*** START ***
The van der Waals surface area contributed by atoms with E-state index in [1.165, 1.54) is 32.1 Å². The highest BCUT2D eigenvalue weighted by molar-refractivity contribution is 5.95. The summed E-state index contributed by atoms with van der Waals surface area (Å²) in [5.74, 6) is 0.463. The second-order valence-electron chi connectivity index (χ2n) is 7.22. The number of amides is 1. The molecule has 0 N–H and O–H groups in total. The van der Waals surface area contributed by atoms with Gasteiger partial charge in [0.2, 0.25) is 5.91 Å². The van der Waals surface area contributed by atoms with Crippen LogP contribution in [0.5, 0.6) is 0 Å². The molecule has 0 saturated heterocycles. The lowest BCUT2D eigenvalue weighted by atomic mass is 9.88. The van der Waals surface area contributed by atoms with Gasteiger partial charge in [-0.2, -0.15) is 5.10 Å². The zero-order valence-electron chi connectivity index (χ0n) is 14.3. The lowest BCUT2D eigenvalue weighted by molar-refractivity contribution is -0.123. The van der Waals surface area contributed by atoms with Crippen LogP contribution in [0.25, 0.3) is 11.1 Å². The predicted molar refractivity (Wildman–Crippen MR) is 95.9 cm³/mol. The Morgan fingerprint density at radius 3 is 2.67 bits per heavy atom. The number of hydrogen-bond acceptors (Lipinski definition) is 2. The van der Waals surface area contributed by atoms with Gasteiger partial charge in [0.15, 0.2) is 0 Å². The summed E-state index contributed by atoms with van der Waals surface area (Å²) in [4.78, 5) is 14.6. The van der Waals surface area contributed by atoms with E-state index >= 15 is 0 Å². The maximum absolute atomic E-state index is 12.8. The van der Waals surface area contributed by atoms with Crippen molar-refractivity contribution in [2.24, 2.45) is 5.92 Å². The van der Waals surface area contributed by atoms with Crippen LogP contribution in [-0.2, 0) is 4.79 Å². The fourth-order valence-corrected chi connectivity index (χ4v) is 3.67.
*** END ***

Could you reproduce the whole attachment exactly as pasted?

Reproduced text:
The van der Waals surface area contributed by atoms with E-state index in [1.165, 1.54) is 32.1 Å². The highest BCUT2D eigenvalue weighted by molar-refractivity contribution is 5.95. The summed E-state index contributed by atoms with van der Waals surface area (Å²) in [5.74, 6) is 0.463. The second-order valence-electron chi connectivity index (χ2n) is 7.22. The number of amides is 1. The molecule has 0 N–H and O–H groups in total. The van der Waals surface area contributed by atoms with Gasteiger partial charge in [0.2, 0.25) is 5.91 Å². The van der Waals surface area contributed by atoms with Crippen LogP contribution in [0.5, 0.6) is 0 Å². The molecule has 0 saturated heterocycles. The lowest BCUT2D eigenvalue weighted by atomic mass is 9.88. The van der Waals surface area contributed by atoms with Gasteiger partial charge in [-0.2, -0.15) is 5.10 Å². The zero-order valence-electron chi connectivity index (χ0n) is 14.3. The lowest BCUT2D eigenvalue weighted by molar-refractivity contribution is -0.123. The van der Waals surface area contributed by atoms with Crippen LogP contribution in [0.25, 0.3) is 11.1 Å². The predicted molar refractivity (Wildman–Crippen MR) is 95.9 cm³/mol. The Morgan fingerprint density at radius 3 is 2.67 bits per heavy atom. The number of hydrogen-bond acceptors (Lipinski definition) is 2. The van der Waals surface area contributed by atoms with Gasteiger partial charge in [0.15, 0.2) is 0 Å². The summed E-state index contributed by atoms with van der Waals surface area (Å²) in [4.78, 5) is 14.6. The van der Waals surface area contributed by atoms with E-state index >= 15 is 0 Å². The maximum absolute atomic E-state index is 12.8. The van der Waals surface area contributed by atoms with Crippen molar-refractivity contribution in [2.24, 2.45) is 5.92 Å². The van der Waals surface area contributed by atoms with Crippen LogP contribution in [-0.2, 0) is 4.79 Å². The fourth-order valence-corrected chi connectivity index (χ4v) is 3.67.